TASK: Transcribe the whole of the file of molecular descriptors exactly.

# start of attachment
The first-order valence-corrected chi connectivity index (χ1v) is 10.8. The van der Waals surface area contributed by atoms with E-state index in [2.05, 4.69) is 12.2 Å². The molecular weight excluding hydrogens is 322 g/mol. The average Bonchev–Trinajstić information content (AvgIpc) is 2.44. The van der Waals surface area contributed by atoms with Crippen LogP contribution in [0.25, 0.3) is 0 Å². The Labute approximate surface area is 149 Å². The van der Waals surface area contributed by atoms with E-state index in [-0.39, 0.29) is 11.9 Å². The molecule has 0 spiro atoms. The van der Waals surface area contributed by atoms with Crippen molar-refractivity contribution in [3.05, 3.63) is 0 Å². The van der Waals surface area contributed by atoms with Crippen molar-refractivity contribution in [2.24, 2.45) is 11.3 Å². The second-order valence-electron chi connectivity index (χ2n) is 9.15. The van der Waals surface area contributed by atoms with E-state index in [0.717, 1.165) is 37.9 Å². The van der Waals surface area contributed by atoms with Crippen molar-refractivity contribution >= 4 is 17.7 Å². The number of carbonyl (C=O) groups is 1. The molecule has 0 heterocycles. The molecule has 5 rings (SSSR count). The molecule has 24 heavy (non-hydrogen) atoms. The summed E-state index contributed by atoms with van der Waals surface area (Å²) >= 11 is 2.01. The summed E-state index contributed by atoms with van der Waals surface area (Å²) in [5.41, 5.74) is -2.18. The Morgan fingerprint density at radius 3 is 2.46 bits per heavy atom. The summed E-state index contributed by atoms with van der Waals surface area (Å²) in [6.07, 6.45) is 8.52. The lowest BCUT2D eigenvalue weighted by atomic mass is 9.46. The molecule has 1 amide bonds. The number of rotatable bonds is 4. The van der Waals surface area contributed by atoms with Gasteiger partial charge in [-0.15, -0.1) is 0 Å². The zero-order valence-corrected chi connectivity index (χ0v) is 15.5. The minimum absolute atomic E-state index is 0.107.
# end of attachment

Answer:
The first-order valence-corrected chi connectivity index (χ1v) is 10.8. The van der Waals surface area contributed by atoms with E-state index in [2.05, 4.69) is 12.2 Å². The molecular weight excluding hydrogens is 322 g/mol. The average Bonchev–Trinajstić information content (AvgIpc) is 2.44. The van der Waals surface area contributed by atoms with Crippen LogP contribution in [0.25, 0.3) is 0 Å². The Labute approximate surface area is 149 Å². The van der Waals surface area contributed by atoms with E-state index in [-0.39, 0.29) is 11.9 Å². The molecule has 0 spiro atoms. The van der Waals surface area contributed by atoms with Crippen molar-refractivity contribution in [3.05, 3.63) is 0 Å². The van der Waals surface area contributed by atoms with Crippen molar-refractivity contribution in [2.24, 2.45) is 11.3 Å². The second-order valence-electron chi connectivity index (χ2n) is 9.15. The van der Waals surface area contributed by atoms with E-state index in [0.717, 1.165) is 37.9 Å². The van der Waals surface area contributed by atoms with Crippen molar-refractivity contribution >= 4 is 17.7 Å². The number of carbonyl (C=O) groups is 1. The molecule has 0 heterocycles. The molecule has 5 rings (SSSR count). The molecule has 24 heavy (non-hydrogen) atoms. The summed E-state index contributed by atoms with van der Waals surface area (Å²) >= 11 is 2.01. The summed E-state index contributed by atoms with van der Waals surface area (Å²) in [5.41, 5.74) is -2.18. The Morgan fingerprint density at radius 3 is 2.46 bits per heavy atom. The summed E-state index contributed by atoms with van der Waals surface area (Å²) in [6.07, 6.45) is 8.52. The lowest BCUT2D eigenvalue weighted by atomic mass is 9.46. The molecule has 1 amide bonds. The number of rotatable bonds is 4. The van der Waals surface area contributed by atoms with Gasteiger partial charge in [-0.15, -0.1) is 0 Å². The zero-order valence-corrected chi connectivity index (χ0v) is 15.5. The minimum absolute atomic E-state index is 0.107.